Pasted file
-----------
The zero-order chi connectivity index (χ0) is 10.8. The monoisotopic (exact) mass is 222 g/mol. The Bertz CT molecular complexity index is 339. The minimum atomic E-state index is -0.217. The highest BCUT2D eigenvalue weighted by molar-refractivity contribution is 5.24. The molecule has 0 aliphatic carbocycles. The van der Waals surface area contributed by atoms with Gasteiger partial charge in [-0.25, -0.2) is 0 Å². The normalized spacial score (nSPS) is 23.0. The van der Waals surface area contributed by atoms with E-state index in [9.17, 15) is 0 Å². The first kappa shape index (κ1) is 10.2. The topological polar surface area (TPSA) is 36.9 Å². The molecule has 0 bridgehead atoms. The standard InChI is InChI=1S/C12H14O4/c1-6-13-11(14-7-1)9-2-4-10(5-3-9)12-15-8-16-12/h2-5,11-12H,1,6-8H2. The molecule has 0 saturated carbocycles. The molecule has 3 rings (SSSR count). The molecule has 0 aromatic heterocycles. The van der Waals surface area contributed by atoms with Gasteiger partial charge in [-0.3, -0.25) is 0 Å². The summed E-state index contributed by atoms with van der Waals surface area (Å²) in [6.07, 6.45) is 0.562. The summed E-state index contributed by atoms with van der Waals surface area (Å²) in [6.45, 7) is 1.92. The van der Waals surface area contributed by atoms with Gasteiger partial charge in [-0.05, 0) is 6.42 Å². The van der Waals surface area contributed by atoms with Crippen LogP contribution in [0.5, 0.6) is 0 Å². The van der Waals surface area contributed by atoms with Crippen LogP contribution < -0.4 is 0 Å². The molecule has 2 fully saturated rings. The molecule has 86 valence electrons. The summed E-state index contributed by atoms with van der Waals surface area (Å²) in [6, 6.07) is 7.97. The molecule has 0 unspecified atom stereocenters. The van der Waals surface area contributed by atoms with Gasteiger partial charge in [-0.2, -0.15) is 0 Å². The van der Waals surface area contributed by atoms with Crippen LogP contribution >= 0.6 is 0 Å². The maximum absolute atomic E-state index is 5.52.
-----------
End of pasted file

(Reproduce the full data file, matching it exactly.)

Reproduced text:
The zero-order chi connectivity index (χ0) is 10.8. The monoisotopic (exact) mass is 222 g/mol. The Bertz CT molecular complexity index is 339. The minimum atomic E-state index is -0.217. The highest BCUT2D eigenvalue weighted by molar-refractivity contribution is 5.24. The molecule has 0 aliphatic carbocycles. The van der Waals surface area contributed by atoms with Gasteiger partial charge in [-0.25, -0.2) is 0 Å². The normalized spacial score (nSPS) is 23.0. The van der Waals surface area contributed by atoms with E-state index in [9.17, 15) is 0 Å². The first kappa shape index (κ1) is 10.2. The topological polar surface area (TPSA) is 36.9 Å². The molecule has 0 bridgehead atoms. The standard InChI is InChI=1S/C12H14O4/c1-6-13-11(14-7-1)9-2-4-10(5-3-9)12-15-8-16-12/h2-5,11-12H,1,6-8H2. The molecule has 0 saturated carbocycles. The molecule has 3 rings (SSSR count). The molecule has 0 aromatic heterocycles. The van der Waals surface area contributed by atoms with Gasteiger partial charge in [-0.3, -0.25) is 0 Å². The summed E-state index contributed by atoms with van der Waals surface area (Å²) in [6.07, 6.45) is 0.562. The summed E-state index contributed by atoms with van der Waals surface area (Å²) in [6.45, 7) is 1.92. The van der Waals surface area contributed by atoms with Gasteiger partial charge in [-0.05, 0) is 6.42 Å². The van der Waals surface area contributed by atoms with Crippen LogP contribution in [0.5, 0.6) is 0 Å². The van der Waals surface area contributed by atoms with Crippen LogP contribution < -0.4 is 0 Å². The molecule has 2 fully saturated rings. The molecule has 86 valence electrons. The summed E-state index contributed by atoms with van der Waals surface area (Å²) in [6, 6.07) is 7.97. The molecule has 0 unspecified atom stereocenters. The van der Waals surface area contributed by atoms with Gasteiger partial charge in [-0.2, -0.15) is 0 Å². The van der Waals surface area contributed by atoms with Crippen LogP contribution >= 0.6 is 0 Å². The maximum absolute atomic E-state index is 5.52.